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Preprocessing Command Text

AnyDAC offers powerful SQL command text preprocessor. Allowing to write DBMS independent SQL commands and to get more flexibility while building dynamic SQL command. The preprocessor features include substitution variables, escape sequences, escape functions and conditional escapes.

Group
Topics
Topic 
Description 
List of the functions working with character strings. 
List of the functions working with numbers. 
List of the functions working with date and time. 
List of the special functions. 
Describes the CONVERT function. 
AnyDAC supports the Firebird, Oracle and PostgreSQL RETURNING phrase. 
Links
General

In this text in other places a "macro" and "escape sequence" are interchangeable phrases. AnyDAC supports three kinds of macro instructions:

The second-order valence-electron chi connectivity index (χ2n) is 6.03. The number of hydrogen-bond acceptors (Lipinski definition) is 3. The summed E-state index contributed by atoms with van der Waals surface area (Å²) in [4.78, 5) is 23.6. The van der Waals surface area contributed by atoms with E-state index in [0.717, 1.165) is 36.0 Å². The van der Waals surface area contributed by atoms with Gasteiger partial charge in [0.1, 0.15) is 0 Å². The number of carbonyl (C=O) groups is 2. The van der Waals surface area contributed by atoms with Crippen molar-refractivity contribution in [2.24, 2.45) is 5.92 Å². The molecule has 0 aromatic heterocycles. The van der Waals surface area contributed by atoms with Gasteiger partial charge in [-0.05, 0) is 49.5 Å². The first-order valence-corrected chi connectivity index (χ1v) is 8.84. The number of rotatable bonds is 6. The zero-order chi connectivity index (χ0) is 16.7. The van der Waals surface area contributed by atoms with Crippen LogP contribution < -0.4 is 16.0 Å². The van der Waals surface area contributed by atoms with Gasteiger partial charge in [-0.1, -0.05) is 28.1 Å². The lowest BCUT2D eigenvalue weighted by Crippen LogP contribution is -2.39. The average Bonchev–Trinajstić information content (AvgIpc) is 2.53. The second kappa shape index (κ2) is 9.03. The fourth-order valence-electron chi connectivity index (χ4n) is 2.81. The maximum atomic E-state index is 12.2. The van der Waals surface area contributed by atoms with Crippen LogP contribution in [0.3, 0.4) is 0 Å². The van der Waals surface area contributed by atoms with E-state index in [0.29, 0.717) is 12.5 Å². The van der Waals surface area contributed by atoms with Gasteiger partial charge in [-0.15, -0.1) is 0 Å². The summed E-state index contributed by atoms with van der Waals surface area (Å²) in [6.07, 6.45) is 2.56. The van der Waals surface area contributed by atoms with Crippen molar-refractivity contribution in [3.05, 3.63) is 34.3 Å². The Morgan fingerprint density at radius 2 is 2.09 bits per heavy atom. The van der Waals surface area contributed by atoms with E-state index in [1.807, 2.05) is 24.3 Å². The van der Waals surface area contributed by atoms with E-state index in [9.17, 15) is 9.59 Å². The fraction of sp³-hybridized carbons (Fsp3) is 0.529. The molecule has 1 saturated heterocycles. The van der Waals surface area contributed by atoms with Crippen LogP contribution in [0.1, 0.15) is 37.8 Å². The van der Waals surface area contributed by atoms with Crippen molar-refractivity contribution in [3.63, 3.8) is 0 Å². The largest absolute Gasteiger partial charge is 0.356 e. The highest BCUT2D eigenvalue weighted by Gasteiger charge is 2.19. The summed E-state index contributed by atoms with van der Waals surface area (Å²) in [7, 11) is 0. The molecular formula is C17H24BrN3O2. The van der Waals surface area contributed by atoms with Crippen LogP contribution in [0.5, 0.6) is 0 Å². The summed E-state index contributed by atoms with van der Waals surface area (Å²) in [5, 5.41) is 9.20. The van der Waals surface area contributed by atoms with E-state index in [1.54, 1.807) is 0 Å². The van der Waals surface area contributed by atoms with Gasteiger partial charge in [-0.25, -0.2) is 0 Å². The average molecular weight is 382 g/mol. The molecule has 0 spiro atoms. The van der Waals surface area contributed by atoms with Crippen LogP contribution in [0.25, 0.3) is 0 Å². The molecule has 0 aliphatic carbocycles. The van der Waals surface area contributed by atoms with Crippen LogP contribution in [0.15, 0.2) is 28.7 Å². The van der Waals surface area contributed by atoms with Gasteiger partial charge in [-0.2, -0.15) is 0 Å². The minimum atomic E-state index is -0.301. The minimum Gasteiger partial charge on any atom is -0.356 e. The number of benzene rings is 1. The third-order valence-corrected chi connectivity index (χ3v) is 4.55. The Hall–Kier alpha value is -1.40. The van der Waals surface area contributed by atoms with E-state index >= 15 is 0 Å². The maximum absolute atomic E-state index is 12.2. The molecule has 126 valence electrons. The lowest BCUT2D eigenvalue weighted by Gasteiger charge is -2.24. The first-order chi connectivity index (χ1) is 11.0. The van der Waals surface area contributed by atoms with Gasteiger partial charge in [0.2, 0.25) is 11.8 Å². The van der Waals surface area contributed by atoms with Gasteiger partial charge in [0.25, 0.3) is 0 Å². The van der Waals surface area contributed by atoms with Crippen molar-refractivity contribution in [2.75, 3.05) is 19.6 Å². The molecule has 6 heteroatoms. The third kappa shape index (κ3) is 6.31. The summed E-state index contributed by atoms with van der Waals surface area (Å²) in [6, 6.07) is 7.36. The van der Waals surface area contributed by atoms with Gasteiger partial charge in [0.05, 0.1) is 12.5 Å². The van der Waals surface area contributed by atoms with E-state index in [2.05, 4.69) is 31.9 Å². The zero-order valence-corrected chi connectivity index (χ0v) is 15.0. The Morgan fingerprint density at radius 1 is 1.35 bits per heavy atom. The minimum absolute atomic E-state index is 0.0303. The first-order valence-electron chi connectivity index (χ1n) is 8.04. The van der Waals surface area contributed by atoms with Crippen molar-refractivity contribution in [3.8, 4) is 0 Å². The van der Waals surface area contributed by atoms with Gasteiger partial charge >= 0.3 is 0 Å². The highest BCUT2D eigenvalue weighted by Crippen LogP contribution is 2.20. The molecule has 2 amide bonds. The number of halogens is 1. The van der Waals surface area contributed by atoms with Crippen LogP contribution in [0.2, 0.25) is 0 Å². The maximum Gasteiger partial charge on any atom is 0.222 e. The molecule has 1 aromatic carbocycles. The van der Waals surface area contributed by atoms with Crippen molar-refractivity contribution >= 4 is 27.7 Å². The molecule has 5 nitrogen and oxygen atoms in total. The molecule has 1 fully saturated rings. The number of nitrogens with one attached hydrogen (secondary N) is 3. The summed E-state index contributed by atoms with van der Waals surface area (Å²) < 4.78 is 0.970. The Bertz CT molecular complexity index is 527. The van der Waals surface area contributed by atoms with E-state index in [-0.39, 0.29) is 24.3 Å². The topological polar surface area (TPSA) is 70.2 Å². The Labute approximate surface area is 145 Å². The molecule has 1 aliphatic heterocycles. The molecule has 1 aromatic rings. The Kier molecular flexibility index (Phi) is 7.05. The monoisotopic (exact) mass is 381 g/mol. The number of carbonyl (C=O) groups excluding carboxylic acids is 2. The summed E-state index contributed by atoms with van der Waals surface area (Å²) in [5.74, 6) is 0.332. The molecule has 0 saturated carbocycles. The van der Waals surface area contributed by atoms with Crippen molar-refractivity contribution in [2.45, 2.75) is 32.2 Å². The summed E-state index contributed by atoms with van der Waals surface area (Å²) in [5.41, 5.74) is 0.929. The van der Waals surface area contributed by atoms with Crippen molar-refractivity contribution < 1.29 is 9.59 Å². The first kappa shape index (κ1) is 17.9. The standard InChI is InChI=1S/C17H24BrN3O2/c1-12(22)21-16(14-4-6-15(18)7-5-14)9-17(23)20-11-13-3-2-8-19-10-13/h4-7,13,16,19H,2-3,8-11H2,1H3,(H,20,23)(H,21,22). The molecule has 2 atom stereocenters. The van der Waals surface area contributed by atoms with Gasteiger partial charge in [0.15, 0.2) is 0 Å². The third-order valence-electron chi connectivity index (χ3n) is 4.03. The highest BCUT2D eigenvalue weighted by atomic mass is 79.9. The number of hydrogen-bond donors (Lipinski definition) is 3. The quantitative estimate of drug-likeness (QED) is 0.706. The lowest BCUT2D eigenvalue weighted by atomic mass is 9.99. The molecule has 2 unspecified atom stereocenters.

• Substitution variables. They allow to put substitution parameters in a command text. This is to extend the use of parameters. For example, to parameterize a table name in FROM clause or the column names in SELECT clause, the substitution variables can be used but the parameters are of no use.
  • Escape sequences. They allow writing DBMS independent SQL commands.
  • Conditional substitutions. They allow expand SQL command conditionally, depending on application defined attributes or currently attached DBMS.

Setting CommandText or SQL property values will automatically fill the Macros collection property when ResourceOptions.MacroCreate is True. At Prepare call, the AnyDAC command preprocessor transforms command text into a form understood by the DBMS when ResourceOptions.MacroExpand is True. This means, the macros are not visible to the DBMS. 

The Params collection property is filled automatically when ResourceOptions.ParamCreate is True. At Prepare call AnyDAC replaces the AnyDAC parameter markers with the DBMS native markers when ResourceOptions.ParamExpand is True.